3. On the Run
Once at the bottom of the stairwell, Brian carefully pushed open the fire door at the back of the building. The alleyway beyond seemed deserted. He stepped out of the door – a quick glance in both directions – and made for the street.
Once he was mingling with passersby on the footpath he felt able to breathe again. He glanced behind a few times as he walked in the opposite direction from his apartment building, but didn't see any sign of pursuit.
But what to do with himself? He couldn't go home anytime soon. He stopped a moment, leaning against a wall to think. The library was only a couple of blocks east, he realised, and would give him somewhere to rest while he sorted out his next move. He turned down the next side street, heading in that direction.
He was about halfway down the next block when a white limousine pulled alongside him, slowing to match his pace. A window rolled down, and the man stuck his head out the window.
Figures, muttered Brian under his breath. “Why won't you just piss off?” he asked the man.
“You're sure you don't want a ride? Where are you headed?” said the man.
“I said, piss off” said Brian.
“Have it your way then,” said the man. He reached out the window, an impossible distance, and grabbed Brian's wrist. He pulled Brian towards the car, causing Brian to stumble as he tried to keep pace with it.
“Let go of me, you freak!” shouted Brian.
“I just want to try something,” said the man, his half-smile not slipping for a moment. “Stop the car please,” he said, glancing forward. The car stopped.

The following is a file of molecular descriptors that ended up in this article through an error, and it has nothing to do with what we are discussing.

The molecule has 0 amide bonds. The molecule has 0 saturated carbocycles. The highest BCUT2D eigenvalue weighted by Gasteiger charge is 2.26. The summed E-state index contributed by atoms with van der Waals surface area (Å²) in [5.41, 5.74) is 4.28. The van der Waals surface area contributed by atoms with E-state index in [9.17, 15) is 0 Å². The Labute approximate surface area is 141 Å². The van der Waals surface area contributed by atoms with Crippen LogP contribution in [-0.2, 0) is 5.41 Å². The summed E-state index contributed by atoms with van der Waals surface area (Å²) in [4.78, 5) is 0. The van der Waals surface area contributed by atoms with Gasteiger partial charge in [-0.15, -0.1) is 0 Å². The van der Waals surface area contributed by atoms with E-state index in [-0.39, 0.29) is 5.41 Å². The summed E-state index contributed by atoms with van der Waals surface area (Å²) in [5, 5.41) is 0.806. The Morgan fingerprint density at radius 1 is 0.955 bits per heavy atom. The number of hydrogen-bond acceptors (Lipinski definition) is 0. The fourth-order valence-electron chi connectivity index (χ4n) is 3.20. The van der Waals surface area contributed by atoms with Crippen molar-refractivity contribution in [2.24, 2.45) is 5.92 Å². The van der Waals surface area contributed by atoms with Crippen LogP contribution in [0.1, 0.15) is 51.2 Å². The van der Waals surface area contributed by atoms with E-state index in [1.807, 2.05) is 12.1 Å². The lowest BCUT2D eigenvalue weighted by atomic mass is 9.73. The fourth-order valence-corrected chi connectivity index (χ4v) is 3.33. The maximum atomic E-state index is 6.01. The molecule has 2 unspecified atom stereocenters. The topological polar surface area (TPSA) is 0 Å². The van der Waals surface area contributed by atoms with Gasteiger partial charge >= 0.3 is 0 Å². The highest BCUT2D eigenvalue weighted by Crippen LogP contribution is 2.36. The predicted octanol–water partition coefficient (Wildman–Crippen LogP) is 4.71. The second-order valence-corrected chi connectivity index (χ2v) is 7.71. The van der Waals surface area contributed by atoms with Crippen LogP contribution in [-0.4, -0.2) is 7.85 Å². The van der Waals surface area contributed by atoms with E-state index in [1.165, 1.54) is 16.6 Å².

The man reached down into a pouch in the car door and pulled out a pistol, held by the barrel. He placed the handle in Brian's hand, pointing the gun at his own stomach.
“Are you mad?” said Brian.
“Are you going to get in the car?” said the man. “I suggest you take careful stock of the position you find yourself in.”
Brian looked at his hand, holding a gun pointed into a limousine. He looked left. Noone, thank goodness. He looked right. Not there either. His lucky day. He looked left again – at the cop coming around the corner.
The cop saw him pretty quickly, too, and judged the situation much the same as Brian had.
“FREEZE!” the cop yelled, going for his gun.
“Now would you like my help?” asked the man.
“Oh, whatever,” said Brian. “Let's get this over with.”
The man gave a mighty tug on Brian's wrist, pulling Brian through the window, across his lap, and onto the floor. Brian heard the cop yelling, then the sound suddenly subsided with a shunk as the window shut.
He felt the anger well up, and this time it didn't die down. It was fierce.
“Not much happening in here, Brian,” said the man.
Brian looked up, anger slightly tempered by confusion.
“Oh, Brian, such a slow learner. Look out the window.”
Brian looked out to see the cop still running after the car, which was travelling as if this block was the most interesting block in the city. He watched the cop dodge a rubbish bin, run past a dairy, then some empty warehouse, and across the entrance to a junkyard.
The cop tripped on something, and went down hard. A dog started barking; Brian heard a chain dragging, then a sharp yell, and suddenly the gate to the junkyard was shoved open from the inside, and a dog's snout pushed around the edge. The dog saw the cop – trying to push himself to his feet – and leapt.
Brian turned away, sick inside. He pulled himself up on the seat.
“Why?” he said.
“Because you're a poor listener, Brian.”
The man leant towards him, across the car. He reached out his arm, then brought his hand down sharply.
“Ow!” Brian looked with fuzzy terror at the needle sticking into his thigh. He yanked the needle out.
“Horse tranquiliser. You've got about 5 seconds of consciousness.” The man chuckled.
Brian looked up, defeated. “Who are you, anyway?” he asked, as his vision dimmed.
The man shrugged. “Call me Lucian,” he said.
“What is that, French?”
“Something like that.” The man smiled, a slow, toothy smile, and Brian passed out.